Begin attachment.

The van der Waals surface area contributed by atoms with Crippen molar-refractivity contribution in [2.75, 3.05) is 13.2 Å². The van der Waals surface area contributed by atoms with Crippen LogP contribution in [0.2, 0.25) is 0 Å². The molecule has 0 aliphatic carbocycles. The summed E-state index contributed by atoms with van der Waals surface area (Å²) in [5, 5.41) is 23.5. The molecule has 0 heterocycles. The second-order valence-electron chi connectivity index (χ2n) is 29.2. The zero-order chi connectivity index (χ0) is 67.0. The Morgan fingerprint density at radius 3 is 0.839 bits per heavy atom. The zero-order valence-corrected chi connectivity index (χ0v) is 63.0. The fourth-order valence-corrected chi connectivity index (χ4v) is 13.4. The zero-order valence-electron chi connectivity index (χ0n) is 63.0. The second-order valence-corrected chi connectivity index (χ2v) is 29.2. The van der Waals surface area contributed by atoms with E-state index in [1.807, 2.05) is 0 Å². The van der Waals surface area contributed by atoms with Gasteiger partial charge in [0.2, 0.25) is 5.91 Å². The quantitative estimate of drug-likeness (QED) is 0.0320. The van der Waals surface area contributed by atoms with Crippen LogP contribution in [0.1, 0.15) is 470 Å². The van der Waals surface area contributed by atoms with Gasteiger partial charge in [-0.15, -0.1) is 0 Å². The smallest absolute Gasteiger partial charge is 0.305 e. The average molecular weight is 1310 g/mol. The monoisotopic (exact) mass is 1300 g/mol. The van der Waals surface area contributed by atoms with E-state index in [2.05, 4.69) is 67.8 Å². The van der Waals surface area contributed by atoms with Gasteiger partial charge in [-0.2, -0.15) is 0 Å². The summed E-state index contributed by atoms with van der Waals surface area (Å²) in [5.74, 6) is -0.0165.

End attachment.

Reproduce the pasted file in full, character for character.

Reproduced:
The van der Waals surface area contributed by atoms with Crippen molar-refractivity contribution in [2.75, 3.05) is 13.2 Å². The van der Waals surface area contributed by atoms with Crippen LogP contribution in [0.2, 0.25) is 0 Å². The molecule has 0 aliphatic carbocycles. The summed E-state index contributed by atoms with van der Waals surface area (Å²) in [5, 5.41) is 23.5. The molecule has 0 heterocycles. The second-order valence-electron chi connectivity index (χ2n) is 29.2. The zero-order chi connectivity index (χ0) is 67.0. The Morgan fingerprint density at radius 3 is 0.839 bits per heavy atom. The zero-order valence-corrected chi connectivity index (χ0v) is 63.0. The fourth-order valence-corrected chi connectivity index (χ4v) is 13.4. The zero-order valence-electron chi connectivity index (χ0n) is 63.0. The second-order valence-corrected chi connectivity index (χ2v) is 29.2. The van der Waals surface area contributed by atoms with E-state index in [1.807, 2.05) is 0 Å². The van der Waals surface area contributed by atoms with Gasteiger partial charge in [0.2, 0.25) is 5.91 Å². The quantitative estimate of drug-likeness (QED) is 0.0320. The van der Waals surface area contributed by atoms with Crippen LogP contribution in [0.1, 0.15) is 470 Å². The van der Waals surface area contributed by atoms with Gasteiger partial charge in [-0.15, -0.1) is 0 Å². The smallest absolute Gasteiger partial charge is 0.305 e. The average molecular weight is 1310 g/mol. The monoisotopic (exact) mass is 1300 g/mol. The van der Waals surface area contributed by atoms with E-state index in [2.05, 4.69) is 67.8 Å². The van der Waals surface area contributed by atoms with Gasteiger partial charge in [-0.2, -0.15) is 0 Å². The summed E-state index contributed by atoms with van der Waals surface area (Å²) in [5.74, 6) is -0.0165.